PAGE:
Moizant: To be transparent, if 15 years ago I would have seen in a crystal ball [what Vestiaire would become], I would have been so scared. When you launch a business, and this is my first company – you learn as you go, right? I felt deeply in my stomach that it was the right idea and the right time, but it’s another thing to think, you’re going to be a unicorn, you’re going to be a global company, you’re going to move your family three times all over the world… I never would have expected that, but I wouldn’t change a thing. Learning is an endless journey.
RiA: What were some key milestones?
Moizant: First was understanding early on that fashion has no boundaries. We did not stay local and we went above and beyond France very quickly to expand all over Europe. At the end of the day, our business is a supply business, so the more products you have on the platform, the more buyers you will attract. It’s about the quality and quantity of the supply. If you stay too local, at some point you are narrowing yourself down. The fact that we went to attract a global audience very early on was key for us.
The second thing for us was becoming a B Corp [company] in 2021. That was a very important turning point as then, we could really claim sustainability. Before that, we never talked about ourselves as being sustainable because we did not want to do any form of greenwashing. B Corp gave us a credible stamp.
The latest turning point was starting to work with luxury brands – we signed recently with Gucci, Chloe, McQueen, and this is enabling us also to help the industry shift towards circularity.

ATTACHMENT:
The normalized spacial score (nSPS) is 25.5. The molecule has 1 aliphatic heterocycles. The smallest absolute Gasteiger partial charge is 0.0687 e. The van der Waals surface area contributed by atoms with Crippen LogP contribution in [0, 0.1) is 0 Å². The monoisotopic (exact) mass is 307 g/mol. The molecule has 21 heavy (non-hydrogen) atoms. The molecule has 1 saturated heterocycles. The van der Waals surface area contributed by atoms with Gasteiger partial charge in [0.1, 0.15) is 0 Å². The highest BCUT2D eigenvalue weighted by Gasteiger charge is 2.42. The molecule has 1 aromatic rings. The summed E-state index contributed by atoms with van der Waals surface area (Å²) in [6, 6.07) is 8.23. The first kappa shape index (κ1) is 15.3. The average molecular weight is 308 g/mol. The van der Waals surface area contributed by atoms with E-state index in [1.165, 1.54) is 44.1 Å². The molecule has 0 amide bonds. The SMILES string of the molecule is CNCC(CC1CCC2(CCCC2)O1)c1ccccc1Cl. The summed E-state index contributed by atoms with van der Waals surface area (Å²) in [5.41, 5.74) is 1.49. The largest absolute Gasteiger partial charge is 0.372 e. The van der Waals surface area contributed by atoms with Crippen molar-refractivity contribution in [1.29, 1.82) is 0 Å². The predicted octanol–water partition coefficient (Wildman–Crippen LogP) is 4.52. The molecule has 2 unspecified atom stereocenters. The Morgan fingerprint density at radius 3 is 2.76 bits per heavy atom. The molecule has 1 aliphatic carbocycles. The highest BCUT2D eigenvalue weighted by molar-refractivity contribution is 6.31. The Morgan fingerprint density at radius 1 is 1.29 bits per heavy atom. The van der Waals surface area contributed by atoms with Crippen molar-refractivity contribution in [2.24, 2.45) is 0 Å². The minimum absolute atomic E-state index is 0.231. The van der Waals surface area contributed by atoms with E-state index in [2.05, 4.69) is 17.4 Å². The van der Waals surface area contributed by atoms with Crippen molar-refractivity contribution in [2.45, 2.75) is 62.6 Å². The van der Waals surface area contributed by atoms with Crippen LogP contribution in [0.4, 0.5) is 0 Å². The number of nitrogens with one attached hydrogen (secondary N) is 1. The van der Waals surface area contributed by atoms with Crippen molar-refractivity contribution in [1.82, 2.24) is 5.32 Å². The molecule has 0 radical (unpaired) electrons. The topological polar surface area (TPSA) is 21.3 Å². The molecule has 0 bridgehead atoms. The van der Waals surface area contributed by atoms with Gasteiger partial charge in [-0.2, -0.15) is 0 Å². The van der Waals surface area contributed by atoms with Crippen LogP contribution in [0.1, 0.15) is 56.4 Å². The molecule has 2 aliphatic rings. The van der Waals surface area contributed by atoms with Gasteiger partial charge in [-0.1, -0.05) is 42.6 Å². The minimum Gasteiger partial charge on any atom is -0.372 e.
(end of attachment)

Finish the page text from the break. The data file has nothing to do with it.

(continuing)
RiA: Can you share a bit on the thinking behind expanding to Korea as the next step?
Moizant: We had a long discussion about Korea versus Japan. Japan has a very mature resale market, they have been reselling for many years. [Japan] also has many brick and mortar resale spaces compared to online. On the other hand, Korea’s e-commerce market is bigger than Japan’s. They also have an appetite for fashion. We felt it was the right moment to penetrate Korea first.
RiA: How would you compare the consumption habits across markets? Is there a difference between what your users in Asia are buying compared to the Western markets? The app has a growing base in Hong Kong, where new members rose 208 percent in the last three years.
Moizant: I just returned from Seoul and the fan culture in Korea is through the roof. The fandom is next-level and it’s quite unique. In Hong Kong, what we see are consumers very attracted by high luxury. They are ordering the big guns in fashion, such as Hermès, Louis Vuitton, and so on, more than anyone else in the world.
In terms of style, the items [being bought in Hong Kong] are more feminine in their choices of colours, sizing. However the top luxury brands are the same across the world. In Korea, they love more local brands, also Lemaire. In Hong Kong, Sacai and Ferragamo were going very strong. The brands’ strengths also reflect the society and consumer base and how they dress up.
RiA: Did you ever consider going into brick and mortar?
Moizant: We’ve always done pop-ups as a way to bring the brand to life and connect with our community. In Hong Kong we have done a collaboration with Joyce and the Mandarin Hotel. In London we had a yearlong popup at Selfridges. Then, Covid hit. We are now going back to bringing Vestiaire in the real world, but we don’t plan on having a physical store long-term.
SEE ALSO: Resale on the rise globally, says new ThredUp report
RiA: What are you focusing on in 2023?
Moizant: There are two things: our international expansion and growing our Asia, especially Korea, markets, while also focusing on the US and maintaining our Europe business. The second thing is our customer service, and how we get better at serving our customers pre- and post-sale.
I am also looking at how we engage our community, and how we can transform the app and the experience so we can be as engaging as, say, Instagram. We want Vestiaire Collective to be simply your daily fashion fix.